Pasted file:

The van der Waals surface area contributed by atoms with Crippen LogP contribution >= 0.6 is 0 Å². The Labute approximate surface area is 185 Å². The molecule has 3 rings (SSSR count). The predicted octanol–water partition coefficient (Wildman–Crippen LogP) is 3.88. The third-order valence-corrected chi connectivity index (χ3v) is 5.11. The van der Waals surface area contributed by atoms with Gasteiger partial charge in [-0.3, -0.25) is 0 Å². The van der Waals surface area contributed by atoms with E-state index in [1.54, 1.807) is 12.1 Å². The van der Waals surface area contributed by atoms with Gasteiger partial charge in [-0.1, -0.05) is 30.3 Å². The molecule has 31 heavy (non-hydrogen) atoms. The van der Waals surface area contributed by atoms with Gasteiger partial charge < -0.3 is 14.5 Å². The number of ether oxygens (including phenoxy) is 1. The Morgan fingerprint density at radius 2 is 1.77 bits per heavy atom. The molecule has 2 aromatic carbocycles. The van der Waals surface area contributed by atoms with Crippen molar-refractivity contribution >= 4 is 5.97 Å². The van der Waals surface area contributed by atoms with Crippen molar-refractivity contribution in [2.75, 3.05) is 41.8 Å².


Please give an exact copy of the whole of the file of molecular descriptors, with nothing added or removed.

The van der Waals surface area contributed by atoms with Crippen LogP contribution >= 0.6 is 0 Å². The Labute approximate surface area is 185 Å². The molecule has 3 rings (SSSR count). The predicted octanol–water partition coefficient (Wildman–Crippen LogP) is 3.88. The third-order valence-corrected chi connectivity index (χ3v) is 5.11. The van der Waals surface area contributed by atoms with Gasteiger partial charge in [-0.3, -0.25) is 0 Å². The van der Waals surface area contributed by atoms with E-state index in [1.54, 1.807) is 12.1 Å². The van der Waals surface area contributed by atoms with Gasteiger partial charge in [-0.1, -0.05) is 30.3 Å². The molecule has 31 heavy (non-hydrogen) atoms. The van der Waals surface area contributed by atoms with Gasteiger partial charge < -0.3 is 14.5 Å². The number of ether oxygens (including phenoxy) is 1. The Morgan fingerprint density at radius 2 is 1.77 bits per heavy atom. The molecule has 2 aromatic carbocycles. The van der Waals surface area contributed by atoms with Crippen molar-refractivity contribution >= 4 is 5.97 Å². The van der Waals surface area contributed by atoms with Crippen molar-refractivity contribution in [2.75, 3.05) is 41.8 Å².